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The pull of the sequined vortex

Even figure skaters who have great real-life style (think Evan Lysacek) are drawn to sparkle when competitions come around. The urge to shine is hard to resist

March 22, 2009|Andrew Harmon

There are certain inevitabilities to any figure skating competition. Plastic-wrapped flowers and stuffed animals will be thrown onto the ice. The audience will gasp at a botched triple Lutz, then break into mild applause for encouragement's sake. A gangly teenager will perform to music from an opera in which the soprano is either stabbed or leaps to her death.

And, of course, there will be sequins, feathers, nude Lycra, draped velvet. And rhinestones. Thousands of them.

Never mind the prowess and guts it takes to land an axel. Many sports fans simply can't see past skating's aesthetic, which combines the flash of competitive ballroom dancing with the final scene of "Xanadu."

In recent years, the more-is-more mantra has been particularly acute in the men's competition. While top female skaters such as Yu-Na Kim and Rachael Flatt have struck a pretty and traditional tone with their costumes, theatrical garb that "tells a story" is en vogue among the guys, with designs that have no antecedent in modern fashion. Tailored masculinity, once the hallmark of the sport, is rare, if not downright passe.

Skaters used to be threatened with point deductions for outlandish costumes. Not so under the sport's current scoring system, implemented after a judging scandal at the 2002 Winter Olympics. "I think a lot of male skaters see [embellished costumes] as part of the whole package, that it will enhance their marks," says Evan Lysacek, a two-time U.S. champion. "Maybe it's helping. If you don't skate very fast, and you have a shiny outfit, it looks like you're going faster. With a simple costume, you can't hide behind much."

But simple is what Lysacek prefers -- which makes him something of an outsider. On a recent afternoon at an El Segundo rink, he wore a Y-3 cashmere sweater as he skated through a group of young girls, who practiced layback spins and made no attempt to get out of his way. A veteran of the sport, Lysacek often wears Y-3 during practice. He has the tall, lanky proportions of a runway model, a Cartier watch collection and an affinity for the minimalist restraint of Raf Simons. At the World Figure Skating Championships, which begin today at Staples Center, you'll see him attempt a quadruple toe loop wearing a shawl collar tuxedo with a rose tucked in the breast pocket.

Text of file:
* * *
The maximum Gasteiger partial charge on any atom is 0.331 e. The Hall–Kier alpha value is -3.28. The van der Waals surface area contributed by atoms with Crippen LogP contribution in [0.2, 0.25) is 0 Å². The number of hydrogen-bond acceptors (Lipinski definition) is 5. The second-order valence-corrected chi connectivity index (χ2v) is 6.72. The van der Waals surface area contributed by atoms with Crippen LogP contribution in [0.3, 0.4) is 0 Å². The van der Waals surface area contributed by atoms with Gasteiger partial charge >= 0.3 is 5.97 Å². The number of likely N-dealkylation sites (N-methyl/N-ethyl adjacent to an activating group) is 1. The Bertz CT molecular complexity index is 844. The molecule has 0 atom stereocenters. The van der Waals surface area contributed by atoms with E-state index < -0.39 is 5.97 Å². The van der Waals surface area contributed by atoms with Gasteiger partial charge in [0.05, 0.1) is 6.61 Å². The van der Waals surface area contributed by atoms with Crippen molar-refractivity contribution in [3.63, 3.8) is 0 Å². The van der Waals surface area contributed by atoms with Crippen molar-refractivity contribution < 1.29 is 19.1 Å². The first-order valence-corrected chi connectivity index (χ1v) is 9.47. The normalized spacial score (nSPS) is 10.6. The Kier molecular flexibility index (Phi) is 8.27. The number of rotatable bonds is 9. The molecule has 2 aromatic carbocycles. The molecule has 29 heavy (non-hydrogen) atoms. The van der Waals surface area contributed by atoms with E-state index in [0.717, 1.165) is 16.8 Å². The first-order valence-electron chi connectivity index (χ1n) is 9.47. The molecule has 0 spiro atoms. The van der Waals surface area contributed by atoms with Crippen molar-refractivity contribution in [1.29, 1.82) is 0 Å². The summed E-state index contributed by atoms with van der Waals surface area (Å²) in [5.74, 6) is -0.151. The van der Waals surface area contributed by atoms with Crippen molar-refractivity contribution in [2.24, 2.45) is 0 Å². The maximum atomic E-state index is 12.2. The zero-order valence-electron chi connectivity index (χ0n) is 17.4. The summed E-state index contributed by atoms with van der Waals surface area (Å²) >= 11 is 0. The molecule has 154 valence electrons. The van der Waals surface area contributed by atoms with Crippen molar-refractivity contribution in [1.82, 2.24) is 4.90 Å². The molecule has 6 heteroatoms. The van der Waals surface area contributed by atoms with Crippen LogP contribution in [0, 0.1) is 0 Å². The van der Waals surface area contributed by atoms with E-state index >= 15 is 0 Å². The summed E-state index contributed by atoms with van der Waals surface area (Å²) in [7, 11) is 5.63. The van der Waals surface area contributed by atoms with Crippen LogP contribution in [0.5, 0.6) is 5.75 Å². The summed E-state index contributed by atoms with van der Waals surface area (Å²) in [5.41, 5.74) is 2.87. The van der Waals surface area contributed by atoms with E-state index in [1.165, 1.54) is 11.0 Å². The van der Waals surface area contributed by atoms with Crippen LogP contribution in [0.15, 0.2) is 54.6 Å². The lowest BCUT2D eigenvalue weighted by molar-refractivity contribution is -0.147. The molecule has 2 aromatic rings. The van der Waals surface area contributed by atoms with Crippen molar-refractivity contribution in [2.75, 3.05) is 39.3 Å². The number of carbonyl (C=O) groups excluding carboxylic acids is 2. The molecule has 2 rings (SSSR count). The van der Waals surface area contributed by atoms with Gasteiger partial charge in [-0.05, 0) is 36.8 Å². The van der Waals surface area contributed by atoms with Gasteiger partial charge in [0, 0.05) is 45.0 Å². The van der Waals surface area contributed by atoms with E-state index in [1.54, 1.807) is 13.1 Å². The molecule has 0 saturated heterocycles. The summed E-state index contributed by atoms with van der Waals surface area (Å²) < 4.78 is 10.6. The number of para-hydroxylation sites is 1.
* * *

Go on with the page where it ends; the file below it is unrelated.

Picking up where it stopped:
"In my own clothing, I like simple, but something that has texture. Something that's architectural and design-oriented," the 23-year-old says. "That's what I've looked for in my costumes as well."

Three years ago, at the Winter Olympics in Turin, Italy, Lysacek skated to "Carmen," one of the sport's well-worn soundtracks. Instead of wearing a matador's "suit of lights," he opted for a black Gianfranco Ferre shirt with intricate pleating that approximated origami. He wore Alexander McQueen last season and fashioned a Christian Dior scarf into a belt the year before that.

"You have to dress up and have respect for the judges," he says. "You can't just skate in sweats and a cap. But who said anything about spandex and sequins?"

Actually, it was Johnny Weir, one of skating's most reliably outre competitors.

The case for excess

Lysacek's chief American rival for the last half-decade, Weir failed to qualify for this year's world championships. But his imprint on the sport's style is inescapable -- even if he's not the first skater to wear a velvet onesie.

Weir's influences, he says, are Russian skating greats such as Evgeni Plushenko, who never shied from a sparkly cravat. "To be accepted worldwide, American skaters need to understand that excess is necessary," Weir says. "And yes, I take credit for that."

His designer tastes are legendary -- Weir has modeled for Heatherette runway shows and dares you to try prying the Balenciaga work bag from his hands. But on the ice, the costumes he co-designs have a certain sartorial madness, much to his delight. At the Turin Games, he wore a shimmery swan costume, replete with a single red glove that he referred to lovingly in press conferences as "Camille." Since then, he's sported enough mesh, lace and rhinestones to exhaust the inventory of a crafts store.

"I'm a firm believer that if you're a figure skater, you should wear a figure skating costume," he says. "You can't just wear all black and skate to Beethoven. There needs to be a story, and you're the storyteller."

Given their rivalry, you'd expect a clucked tongue from Lysacek when talking about Weir, but he's surprisingly laudatory. "Johnny is his own person, and you have to admire that," Lysacek says. "He's like, 'This is my style. This is the way I skate. This is my Louis Vuitton, and this is my fur. Deal with it.' "

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